Folate, Not Folic Acid
Prenatal vitamins are necessary for a mother’s health and that of her fetus and future baby as well. It is not uncommon for women to discontinue prenatal vitamins along with other forms of poor self care. Jane became less motivated and more disinterested in this and similar menial-seeming tasks as her mood episodes worsened.
Women should choose a prenatal with l-methyl-folate / active folate instead of folic acid, an inactive substance not produced or used directly in our bodies without first being converted to the active form.
Unlike folic acid, folate has been shown to reduce mild depressive symptoms, especially in women with a specific genetic polymorphism in the enzyme MTHFR (methylene tetrahydrofolate reductase) that converts dietary folic acid into the bioavailable active metabolite, L-methylfolate. Folate improves a variety of metabolic reactions including the production of neurotransmitters which can help to ease symptoms of depression and anxiety.
Although folate on its own will not treat moderate or severe depression/anxiety, a prenatal with folate will potentially elevate mood and increase antidepressant effectiveness.
Morning bright light therapy has efficacy for treatment of antenatal depression, with up to 50% of pregnant, depressed women showing improvement in their symptoms. However, some women find it difficult to continue to use it consistently once the baby is born, and once stopped, the relapse rate is unfortunately high.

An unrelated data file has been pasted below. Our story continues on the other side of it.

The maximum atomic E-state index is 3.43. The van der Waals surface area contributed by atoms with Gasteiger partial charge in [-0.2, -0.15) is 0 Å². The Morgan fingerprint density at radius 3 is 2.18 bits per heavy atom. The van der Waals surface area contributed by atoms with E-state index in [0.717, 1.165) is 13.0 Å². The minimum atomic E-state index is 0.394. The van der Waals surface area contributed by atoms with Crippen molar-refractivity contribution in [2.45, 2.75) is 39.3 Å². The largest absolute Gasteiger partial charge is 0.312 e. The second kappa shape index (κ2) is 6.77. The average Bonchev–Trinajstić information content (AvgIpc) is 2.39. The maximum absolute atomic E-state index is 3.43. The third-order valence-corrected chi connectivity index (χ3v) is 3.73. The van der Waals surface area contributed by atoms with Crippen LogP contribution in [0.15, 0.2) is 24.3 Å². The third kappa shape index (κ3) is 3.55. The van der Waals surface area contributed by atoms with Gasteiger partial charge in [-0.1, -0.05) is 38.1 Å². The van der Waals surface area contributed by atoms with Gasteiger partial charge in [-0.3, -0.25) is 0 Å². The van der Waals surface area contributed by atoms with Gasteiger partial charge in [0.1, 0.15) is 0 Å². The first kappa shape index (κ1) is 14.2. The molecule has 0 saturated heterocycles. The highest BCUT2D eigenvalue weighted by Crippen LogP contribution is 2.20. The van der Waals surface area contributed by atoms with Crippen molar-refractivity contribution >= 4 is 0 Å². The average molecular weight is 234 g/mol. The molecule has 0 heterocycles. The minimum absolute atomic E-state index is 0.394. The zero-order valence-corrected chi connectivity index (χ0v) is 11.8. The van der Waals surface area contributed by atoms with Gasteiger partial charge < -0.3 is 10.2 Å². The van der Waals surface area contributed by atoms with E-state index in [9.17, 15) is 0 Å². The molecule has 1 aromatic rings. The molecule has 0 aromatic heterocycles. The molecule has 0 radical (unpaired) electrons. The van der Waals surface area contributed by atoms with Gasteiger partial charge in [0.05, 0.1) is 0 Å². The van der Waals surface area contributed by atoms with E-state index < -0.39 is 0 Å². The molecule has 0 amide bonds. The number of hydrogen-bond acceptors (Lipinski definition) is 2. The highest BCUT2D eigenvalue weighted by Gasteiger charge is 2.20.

Pharmacotherapy (aka medications)
Antidepressants in the form of Selective Serotonin Reuptake Inhibitors or SSRIs are a primary mode of treatment, along with therapy, for depression and anxiety in pregnancy. Women like Jane with moderate to severe illness will benefit most from a dual approach of a medication along with psychotherapy.
More studies have been done on the use of SSRIs in pregnancy than any other class of medications except for prenatal vitamins. There is considerable controversy on this issue, but rather than review the pros and cons, I will instead refer to two of the many articles on the issue written by esteemed colleagues and ask you to consider the profound potential risks of untreated maternal mental illness as discussed in Parts 1 and 2 of this series.
Medication risks must always be weighed against the risk of leaving maternal illness untreated. Research has consistently found that in cases of moderate to severe depression/anxiety, the risk of treatment with SSRIs is less than the risk of failure to treat. However, treatment decisions should always be decided by a woman and her provider based on her symptoms, unique history and other variables like family history.
Jane’s presentation is consistent with moderate bordering on severe depression and anxiety, and after a full discussion of the risks, benefits and alternatives, I would likely suggest starting an SSRI such as Sertraline to manage and improve her symptoms, along with psychotherapy.
Antidepressants are often partially effective on their own, but the combination of therapy and meds is most efficacious in the shortest period of time. Therapy benefits abound – one recent study found that moms whose antenatal depression improved after receiving CBT or other therapy during pregnancy had better sleeping babies with easier temperaments as compared to women whose depression did not improve during pregnancy.